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Seeing the performance of my portfolio deteriorate after the millennium it was hardly surprising that many of us looked at alternative investments. Houses didn't start to look overvalued to me until 2005, even then I held the belief from past observation that prices would plateau. Housing as an investment since the 1950's has given above inflation returns. Rents tended to increase in line with wages whilst mortgage repayments stayed relatively constant in nominal terms. There was a lot of publicity given to the imbalance between supply and demand in the UK and that further supported the opinion that house prices would be unlikely to fall. Owning houses to rent out was seen as an appropriate strategy to provide an income into retirement. Heavily promoted in the media and by many financial intermediaries. Many investment institutions have a share of their portfolio in property, why shouldn't individuals follow their example.

The property boom was promoted as an opportunity to diversify into housing as an investment. The exotic world of financial derivatives, CDOS, credit default swaps and all the other sleights of hand by the major banks were hardly mainstream topics until the global crisis. The actions of the politicians to protect homeowners from the consequences of a severe fall in house prices is understandable from my perspective. Even Hayek realised that the consequences of a financial crash would cause so much hardship and misery that an alternative should be sought

Pathetic.

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A very prescient article. if I had read it in 2003 I would have observed that despite the caution expressed house prices continued to increase. A slight pause in 2006 and the inexorable increase continued. The behaviour of past housing booms was that prices increased rapidly, they may have dropped slightly but, essentially plateaued until wages caught up. After three years seeing prices continuing to increase would have led many to dismiss the warning. It is only now, 8 years later, that nominal falls despite earlier concerns are being reported more widely.

Given that the housing booms in 1972, 1978, 1989, ( I may not be that exact with the years) resulted in prices plateauing at the end of the boom why would most of us not expect the same pattern to be repeated? A large proportion of the population, myself included, expected the pattern to be the same. After the boom of the late 1980's I treated my house as somewhere to live and bring up my family. It wasn't an investment it was somewhere to live.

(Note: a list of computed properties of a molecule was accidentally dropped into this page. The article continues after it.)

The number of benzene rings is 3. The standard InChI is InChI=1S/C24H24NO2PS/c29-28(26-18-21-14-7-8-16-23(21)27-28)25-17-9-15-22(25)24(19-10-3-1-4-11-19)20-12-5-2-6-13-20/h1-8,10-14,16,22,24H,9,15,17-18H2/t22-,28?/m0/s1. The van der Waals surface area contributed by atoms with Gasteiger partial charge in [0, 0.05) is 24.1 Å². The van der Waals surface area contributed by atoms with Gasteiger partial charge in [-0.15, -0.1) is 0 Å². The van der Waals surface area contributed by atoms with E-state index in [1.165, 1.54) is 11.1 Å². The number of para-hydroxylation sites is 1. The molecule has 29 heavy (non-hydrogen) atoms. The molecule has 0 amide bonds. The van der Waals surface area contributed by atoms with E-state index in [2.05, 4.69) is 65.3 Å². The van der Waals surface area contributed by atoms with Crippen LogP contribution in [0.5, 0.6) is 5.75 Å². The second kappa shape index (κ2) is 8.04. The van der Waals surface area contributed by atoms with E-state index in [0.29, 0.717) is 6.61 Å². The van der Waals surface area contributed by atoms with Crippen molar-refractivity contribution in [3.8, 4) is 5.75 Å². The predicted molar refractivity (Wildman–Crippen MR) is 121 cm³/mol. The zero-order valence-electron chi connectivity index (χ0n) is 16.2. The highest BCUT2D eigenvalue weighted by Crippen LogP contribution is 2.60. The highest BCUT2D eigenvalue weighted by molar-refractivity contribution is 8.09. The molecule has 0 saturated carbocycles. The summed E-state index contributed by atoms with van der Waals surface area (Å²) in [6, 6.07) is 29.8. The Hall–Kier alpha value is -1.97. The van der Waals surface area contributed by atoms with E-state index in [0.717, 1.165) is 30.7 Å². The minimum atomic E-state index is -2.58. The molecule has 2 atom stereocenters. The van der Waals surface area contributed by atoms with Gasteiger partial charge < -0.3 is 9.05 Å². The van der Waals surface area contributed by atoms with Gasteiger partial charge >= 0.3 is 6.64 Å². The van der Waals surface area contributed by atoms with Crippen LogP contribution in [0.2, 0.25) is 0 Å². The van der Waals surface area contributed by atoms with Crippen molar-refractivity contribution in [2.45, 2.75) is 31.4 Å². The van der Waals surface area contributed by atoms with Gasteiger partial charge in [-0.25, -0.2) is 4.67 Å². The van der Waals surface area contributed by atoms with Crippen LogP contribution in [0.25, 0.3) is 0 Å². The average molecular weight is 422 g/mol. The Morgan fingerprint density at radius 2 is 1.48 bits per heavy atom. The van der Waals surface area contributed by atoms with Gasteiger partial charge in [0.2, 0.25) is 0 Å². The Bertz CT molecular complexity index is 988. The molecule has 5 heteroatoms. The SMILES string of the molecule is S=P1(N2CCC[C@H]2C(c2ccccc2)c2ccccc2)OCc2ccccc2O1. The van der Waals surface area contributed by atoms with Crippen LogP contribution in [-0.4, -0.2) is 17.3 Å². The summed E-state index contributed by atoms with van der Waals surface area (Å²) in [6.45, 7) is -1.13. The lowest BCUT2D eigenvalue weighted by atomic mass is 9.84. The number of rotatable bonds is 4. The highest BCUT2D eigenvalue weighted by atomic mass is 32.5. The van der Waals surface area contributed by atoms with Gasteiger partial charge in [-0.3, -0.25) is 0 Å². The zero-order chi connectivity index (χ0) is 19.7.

Seeing the performance of my portfolio deteriorate after the millennium it was hardly surprising that many of us looked at alternative investments. Houses didn't start to look overvalued to me until 2005, even then I held the belief from past observation that prices would plateau. Housing as an investment since the 1950's has given above inflation returns. Rents tended to increase in line with wages whilst mortgage repayments stayed relatively constant in nominal terms. There was a lot of publicity given to the imbalance between supply and demand in the UK and that further supported the opinion that house prices would be unlikely to fall. Owning houses to rent out was seen as an appropriate strategy to provide an income into retirement. Heavily promoted in the media and by many financial intermediaries. Many investment institutions have a share of their portfolio in property, why shouldn't individuals follow their example.

The property boom was promoted as an opportunity to diversify into housing as an investment. The exotic world of financial derivatives, CDOS, credit default swaps and all the other sleights of hand by the major banks were hardly mainstream topics until the global crisis. The actions of the politicians to protect homeowners from the consequences of a severe fall in house prices is understandable from my perspective. Even Hayek realised that the consequences of a financial crash would cause so much hardship and misery that an alternative should be sought

don't hold back will you? :)

Lots of excuses for greed and stupidity is all I read from Sleepwell. Past 10-30 years I doubt people like Sleepwell know anything about real hardship and misery as they kept trying to expand their portfolios, then blame taking their bearings from mass media and wanting compensation for their stupidity and greed.